Sudden onset of slurred speech is a sign of a stroke and other serious conditions, so it is always a concern.

Does slurred speech always mean a stroke?

No. Other causes include drug intoxication, medication side effects, Bell’s palsy, and Parkinson’s disease, among many other conditions.

Is slurred speech a symptom of anxiety?

Yes, slurred speech is a possible symptom of anxiety and emotional stress.

What neurological disorders cause speech problems?

Dementia, multiple sclerosis, Parkinson’s disease, Bell’s palsy, and brain damage are among the many neurological disorders that can cause speech problems.


Slurred speech is often considered a synonym of the medical term “dysarthria,” but they are not the same thing. Rather, slurred speech is one possible sign of dysarthria.

Temporary and permanent damage to the brain and nerves that control muscle movement, including drug intoxication, stroke, traumatic brain injury, multiple sclerosis, cerebral palsy, and Bell’s palsy, can cause slurred speech.

Treating the underlying cause may resolve slurred speech. An SLP is a specialist who can evaluate your speech, language, and breathing. Speech therapy and alternative communication methods may help a person with dysarthria communicate better. This can help them stay engaged with loved ones and avoid social withdrawal.

Was this helpful?
  1. About motor neurons. (n.d.). https://www.columbiamnc.org/about-us/about-motor-neurons
  2. Augmentative and alternative communication (AAC). (n.d.). https://www.asha.org/public/speech/disorders/aac/
  3. Bell's palsy fact sheet. (2021). https://www.ninds.nih.gov/disorders/patient-caregiver-education/fact-sheets/bells-palsy-fact-sheet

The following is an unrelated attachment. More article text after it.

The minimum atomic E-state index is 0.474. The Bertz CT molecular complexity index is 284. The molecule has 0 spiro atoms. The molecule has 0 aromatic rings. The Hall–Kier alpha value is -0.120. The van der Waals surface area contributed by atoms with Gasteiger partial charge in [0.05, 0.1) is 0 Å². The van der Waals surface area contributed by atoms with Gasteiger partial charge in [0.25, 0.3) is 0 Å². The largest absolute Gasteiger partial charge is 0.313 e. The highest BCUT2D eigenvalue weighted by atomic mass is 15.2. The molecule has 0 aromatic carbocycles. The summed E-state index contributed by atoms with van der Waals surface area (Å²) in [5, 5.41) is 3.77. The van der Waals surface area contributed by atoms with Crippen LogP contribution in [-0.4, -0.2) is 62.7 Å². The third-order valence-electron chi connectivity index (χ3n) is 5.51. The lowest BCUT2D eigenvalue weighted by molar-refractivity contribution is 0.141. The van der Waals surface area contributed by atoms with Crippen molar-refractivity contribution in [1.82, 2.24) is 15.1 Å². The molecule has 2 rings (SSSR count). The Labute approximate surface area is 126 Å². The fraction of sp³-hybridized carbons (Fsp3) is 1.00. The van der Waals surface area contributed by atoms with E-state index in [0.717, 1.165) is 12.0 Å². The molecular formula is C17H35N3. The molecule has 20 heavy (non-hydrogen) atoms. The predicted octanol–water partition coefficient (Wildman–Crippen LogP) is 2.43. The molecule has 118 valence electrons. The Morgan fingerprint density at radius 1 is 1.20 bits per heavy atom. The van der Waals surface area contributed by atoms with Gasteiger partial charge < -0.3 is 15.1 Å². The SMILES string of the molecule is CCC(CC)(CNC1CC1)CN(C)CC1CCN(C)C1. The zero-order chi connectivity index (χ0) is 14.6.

4. Dysarthria. (n.d.). https://www.aphasia.org/aphasia-resources/dysarthria/
  5. Dysarthria. (n.d.). https://www.asha.org/public/speech/disorders/dysarthria/
  6. Episodic ataxia. (2022). https://medlineplus.gov/genetics/condition/episodic-ataxia/
  7. Mental health and substance use co-occurring disorders. (2022). https://www.mentalhealth.gov/what-to-look-for/mental-health-substance-use-disorders
  8. Mitchell, C., et al. (2017). Interventions for dysarthria due to stroke and other adult‐acquired, non‐progressive brain injury. https://www.ncbi.nlm.nih.gov/labs/pmc/articles/PMC6464736/
  9. Neurological exam. (2021). https://medlineplus.gov/lab-tests/neurological-exam/
  10. Stroke. (n.d.). https://www.umms.org/ummc/health-services/neurology/services/stroke
  11. Stroke symptoms. (n.d.). https://www.stroke.org/en/about-stroke/stroke-symptoms
  12. Young, C. B., et al. (2021). Neuroanatomy, basal ganglia. https://www.ncbi.nlm.nih.gov/books/NBK537141/

Medical Reviewer: Heidi Moawad, M.D.
Last Review Date: 2022 Mar 21
View All Symptoms and Conditions Articles
THIS TOOL DOES NOT PROVIDE MEDICAL ADVICE. It is intended for informational purposes only. It is not a substitute for professional medical advice, diagnosis or treatment. Never ignore professional medical advice in seeking treatment because of something you have read on the site. If you think you may have a medical emergency, immediately call your doctor or dial 911.